Currently, standard clinical IVUS interpretation is limited to the evaluation of gray-scale images generated by ultrasound reflections at tissue interfaces, which differ in ultrasound propagation properties.7 There are limited data that suggest that the standard gray-scale images can be used reliably for identification of different plaque components. Although the gray-scale images indicate the overall composition of large homogeneous regions, such as a predominantly calcified area, they are unreliable in differentiating adjacent smaller areas with heterogeneous composition.8,22⇓ However, coronary atherosclerotic plaques are most frequently heterogeneous. In particular, plaques with a necrotic core, which is an accepted histological finding of unstable plaques, have adjacent areas of microcalcification and lipid.23
Previous research by our group and other ex vivo studies have demonstrated that frequency domain analysis of IVUS RF data can provide information regarding the size and composition of plaque components.9–11,17,24⇓⇓⇓⇓ Such signal processing techniques combined with image analysis aim at accurate and high-resolution results for plaque typing. The multiple parameter approach enables gathering information from the entire frequency spectrum. Classification trees permit use of as many parameters as possible, and this characteristic can be further exploited to increase accuracy of the predictions. In addition, classification trees provide a simple means for real-time analysis by lending models that can be programmed in image analysis software. In contrast to previous studies, which mostly used analysis based on WFT, in this study we used and validated AR models. AR techniques are attractive for the study of biological signals such as IVUS RF data because they afford room for improvement by altering mathematical variables.9 More complex mathematical techniques can also be used to increase the resolution of predictions with AR methods. IVUS resolution is >480 μm (Figure 4), and we envisage the use of AR models to improve the resolution of the predictions.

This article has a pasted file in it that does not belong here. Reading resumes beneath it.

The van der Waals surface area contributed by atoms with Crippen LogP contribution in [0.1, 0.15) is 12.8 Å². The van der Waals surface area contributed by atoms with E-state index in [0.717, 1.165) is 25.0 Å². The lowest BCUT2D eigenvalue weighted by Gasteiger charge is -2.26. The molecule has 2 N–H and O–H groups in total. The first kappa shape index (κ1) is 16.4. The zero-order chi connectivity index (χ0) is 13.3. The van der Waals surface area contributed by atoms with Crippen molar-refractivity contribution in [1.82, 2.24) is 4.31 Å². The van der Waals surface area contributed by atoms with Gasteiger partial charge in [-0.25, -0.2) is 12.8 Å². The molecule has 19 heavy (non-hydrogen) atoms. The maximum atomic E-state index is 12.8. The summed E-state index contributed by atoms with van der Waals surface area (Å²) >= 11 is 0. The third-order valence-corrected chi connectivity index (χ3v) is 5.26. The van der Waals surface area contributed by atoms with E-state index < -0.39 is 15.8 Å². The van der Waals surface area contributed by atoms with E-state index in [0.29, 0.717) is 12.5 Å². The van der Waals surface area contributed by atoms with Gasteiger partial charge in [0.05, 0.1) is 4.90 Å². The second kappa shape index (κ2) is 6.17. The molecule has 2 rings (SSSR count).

Potential for Identification of Vulnerable Plaques
Acute coronary syndromes are usually caused by rupture or erosion of fibrous caps that cover the lipid-rich necrotic cores of “vulnerable plaques.”1,23,25–27⇓⇓⇓⇓ The lesions that harbor these plaques are frequently only mildly stenotic on angiographic examination. Identification of plaques that have a high likelihood of causing clinical events will undoubtedly create new opportunities for treatment before the onset of acute ischemic syndromes. Thus, techniques such as AR spectral tissue classification may gain clinical importance in the assessment of plaque composition. This study demonstrates high accuracy of discerning calcified necrotic and fibrolipidic regions (89.5%, 92.8% for training data and 85.5%, 81.2% for test data) with the AR classification scheme (Figure 5). This is exemplified in the reconstructed cross-section tissue map of case 3 (Figure 7), wherein the area of necrosis below the calcified region (12 o’clock position) is accurately predicted, including the fibrous layer separating the two. In accordance with other reports,23 it was observed that areas of necrosis seldom existed without the presence of microcalcifications. Therefore, the high accuracy of detecting calcified necrosis supports the premise that the AR classification tree developed in the study is suitable to identify key components of plaques that are vulnerable to rupture.